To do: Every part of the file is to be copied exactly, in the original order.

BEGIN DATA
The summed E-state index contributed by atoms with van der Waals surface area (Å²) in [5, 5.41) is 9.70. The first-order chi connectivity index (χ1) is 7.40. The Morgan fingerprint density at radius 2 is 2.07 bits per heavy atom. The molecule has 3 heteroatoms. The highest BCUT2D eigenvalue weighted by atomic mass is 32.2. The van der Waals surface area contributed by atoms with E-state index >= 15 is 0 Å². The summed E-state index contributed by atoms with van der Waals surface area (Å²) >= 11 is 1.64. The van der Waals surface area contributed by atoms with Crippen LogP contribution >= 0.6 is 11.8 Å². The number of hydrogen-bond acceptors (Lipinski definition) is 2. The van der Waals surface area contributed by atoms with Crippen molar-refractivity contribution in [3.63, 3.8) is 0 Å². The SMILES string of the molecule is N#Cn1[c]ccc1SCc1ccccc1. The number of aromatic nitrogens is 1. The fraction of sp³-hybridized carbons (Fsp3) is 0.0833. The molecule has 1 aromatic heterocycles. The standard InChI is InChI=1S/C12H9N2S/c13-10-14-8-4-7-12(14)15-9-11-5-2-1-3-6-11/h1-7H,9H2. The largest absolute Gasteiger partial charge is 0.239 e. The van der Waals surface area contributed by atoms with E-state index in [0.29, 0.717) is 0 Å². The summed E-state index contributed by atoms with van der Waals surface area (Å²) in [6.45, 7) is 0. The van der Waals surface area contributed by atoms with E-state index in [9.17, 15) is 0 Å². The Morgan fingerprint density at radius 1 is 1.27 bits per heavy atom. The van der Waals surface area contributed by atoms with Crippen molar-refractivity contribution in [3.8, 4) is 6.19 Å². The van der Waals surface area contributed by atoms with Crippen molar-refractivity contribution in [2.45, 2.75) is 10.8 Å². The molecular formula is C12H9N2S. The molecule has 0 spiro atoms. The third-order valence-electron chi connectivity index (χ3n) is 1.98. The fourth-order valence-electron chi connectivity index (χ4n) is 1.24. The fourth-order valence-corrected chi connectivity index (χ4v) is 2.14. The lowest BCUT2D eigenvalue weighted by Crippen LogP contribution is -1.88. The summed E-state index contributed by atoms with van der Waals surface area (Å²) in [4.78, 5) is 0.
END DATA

The summed E-state index contributed by atoms with van der Waals surface area (Å²) in [5, 5.41) is 9.70. The first-order chi connectivity index (χ1) is 7.40. The Morgan fingerprint density at radius 2 is 2.07 bits per heavy atom. The molecule has 3 heteroatoms. The highest BCUT2D eigenvalue weighted by atomic mass is 32.2. The van der Waals surface area contributed by atoms with E-state index >= 15 is 0 Å². The summed E-state index contributed by atoms with van der Waals surface area (Å²) >= 11 is 1.64. The van der Waals surface area contributed by atoms with Crippen LogP contribution >= 0.6 is 11.8 Å². The number of hydrogen-bond acceptors (Lipinski definition) is 2. The van der Waals surface area contributed by atoms with Crippen molar-refractivity contribution in [3.63, 3.8) is 0 Å². The SMILES string of the molecule is N#Cn1[c]ccc1SCc1ccccc1. The number of aromatic nitrogens is 1. The fraction of sp³-hybridized carbons (Fsp3) is 0.0833. The molecule has 1 aromatic heterocycles. The standard InChI is InChI=1S/C12H9N2S/c13-10-14-8-4-7-12(14)15-9-11-5-2-1-3-6-11/h1-7H,9H2. The largest absolute Gasteiger partial charge is 0.239 e. The van der Waals surface area contributed by atoms with E-state index in [0.29, 0.717) is 0 Å². The summed E-state index contributed by atoms with van der Waals surface area (Å²) in [6.45, 7) is 0. The van der Waals surface area contributed by atoms with E-state index in [9.17, 15) is 0 Å². The Morgan fingerprint density at radius 1 is 1.27 bits per heavy atom. The van der Waals surface area contributed by atoms with Crippen molar-refractivity contribution in [3.8, 4) is 6.19 Å². The van der Waals surface area contributed by atoms with Crippen molar-refractivity contribution in [2.45, 2.75) is 10.8 Å². The molecular formula is C12H9N2S. The molecule has 0 spiro atoms. The third-order valence-electron chi connectivity index (χ3n) is 1.98. The fourth-order valence-electron chi connectivity index (χ4n) is 1.24. The fourth-order valence-corrected chi connectivity index (χ4v) is 2.14. The lowest BCUT2D eigenvalue weighted by Crippen LogP contribution is -1.88. The summed E-state index contributed by atoms with van der Waals surface area (Å²) in [4.78, 5) is 0.